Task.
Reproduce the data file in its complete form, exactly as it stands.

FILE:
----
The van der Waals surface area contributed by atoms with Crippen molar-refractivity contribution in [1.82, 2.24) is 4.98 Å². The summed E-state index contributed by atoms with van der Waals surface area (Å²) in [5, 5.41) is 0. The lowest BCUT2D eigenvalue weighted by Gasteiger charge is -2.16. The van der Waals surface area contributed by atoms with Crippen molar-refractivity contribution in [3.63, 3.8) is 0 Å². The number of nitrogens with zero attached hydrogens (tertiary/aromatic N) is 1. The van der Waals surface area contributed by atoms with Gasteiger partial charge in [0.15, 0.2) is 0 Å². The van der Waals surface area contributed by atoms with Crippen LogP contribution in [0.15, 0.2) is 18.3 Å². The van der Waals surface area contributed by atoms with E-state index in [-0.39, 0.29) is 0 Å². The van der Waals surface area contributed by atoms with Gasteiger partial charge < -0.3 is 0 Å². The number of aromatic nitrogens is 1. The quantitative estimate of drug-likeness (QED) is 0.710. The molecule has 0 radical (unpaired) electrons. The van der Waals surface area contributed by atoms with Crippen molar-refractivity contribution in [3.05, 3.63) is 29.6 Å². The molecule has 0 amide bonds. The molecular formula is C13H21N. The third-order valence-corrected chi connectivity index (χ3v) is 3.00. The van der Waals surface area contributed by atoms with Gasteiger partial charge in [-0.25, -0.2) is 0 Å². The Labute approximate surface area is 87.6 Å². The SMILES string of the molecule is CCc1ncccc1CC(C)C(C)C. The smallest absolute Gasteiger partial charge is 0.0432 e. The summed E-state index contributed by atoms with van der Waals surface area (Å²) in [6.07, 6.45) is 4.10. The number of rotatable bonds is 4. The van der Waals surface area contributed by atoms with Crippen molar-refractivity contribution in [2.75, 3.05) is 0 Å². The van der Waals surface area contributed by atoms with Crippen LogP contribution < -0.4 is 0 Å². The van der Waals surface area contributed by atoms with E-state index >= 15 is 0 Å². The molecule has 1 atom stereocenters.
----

The van der Waals surface area contributed by atoms with Crippen molar-refractivity contribution in [1.82, 2.24) is 4.98 Å². The summed E-state index contributed by atoms with van der Waals surface area (Å²) in [5, 5.41) is 0. The lowest BCUT2D eigenvalue weighted by Gasteiger charge is -2.16. The van der Waals surface area contributed by atoms with Crippen molar-refractivity contribution in [3.63, 3.8) is 0 Å². The number of nitrogens with zero attached hydrogens (tertiary/aromatic N) is 1. The van der Waals surface area contributed by atoms with Gasteiger partial charge in [0.15, 0.2) is 0 Å². The van der Waals surface area contributed by atoms with Crippen LogP contribution in [0.15, 0.2) is 18.3 Å². The van der Waals surface area contributed by atoms with E-state index in [-0.39, 0.29) is 0 Å². The van der Waals surface area contributed by atoms with Gasteiger partial charge < -0.3 is 0 Å². The number of aromatic nitrogens is 1. The quantitative estimate of drug-likeness (QED) is 0.710. The molecule has 0 radical (unpaired) electrons. The van der Waals surface area contributed by atoms with Crippen molar-refractivity contribution in [3.05, 3.63) is 29.6 Å². The molecule has 0 amide bonds. The molecular formula is C13H21N. The third-order valence-corrected chi connectivity index (χ3v) is 3.00. The van der Waals surface area contributed by atoms with Gasteiger partial charge in [-0.25, -0.2) is 0 Å². The Labute approximate surface area is 87.6 Å². The SMILES string of the molecule is CCc1ncccc1CC(C)C(C)C. The smallest absolute Gasteiger partial charge is 0.0432 e. The summed E-state index contributed by atoms with van der Waals surface area (Å²) in [6.07, 6.45) is 4.10. The number of rotatable bonds is 4. The van der Waals surface area contributed by atoms with Crippen molar-refractivity contribution in [2.75, 3.05) is 0 Å². The van der Waals surface area contributed by atoms with Crippen LogP contribution < -0.4 is 0 Å². The van der Waals surface area contributed by atoms with E-state index >= 15 is 0 Å². The molecule has 1 atom stereocenters.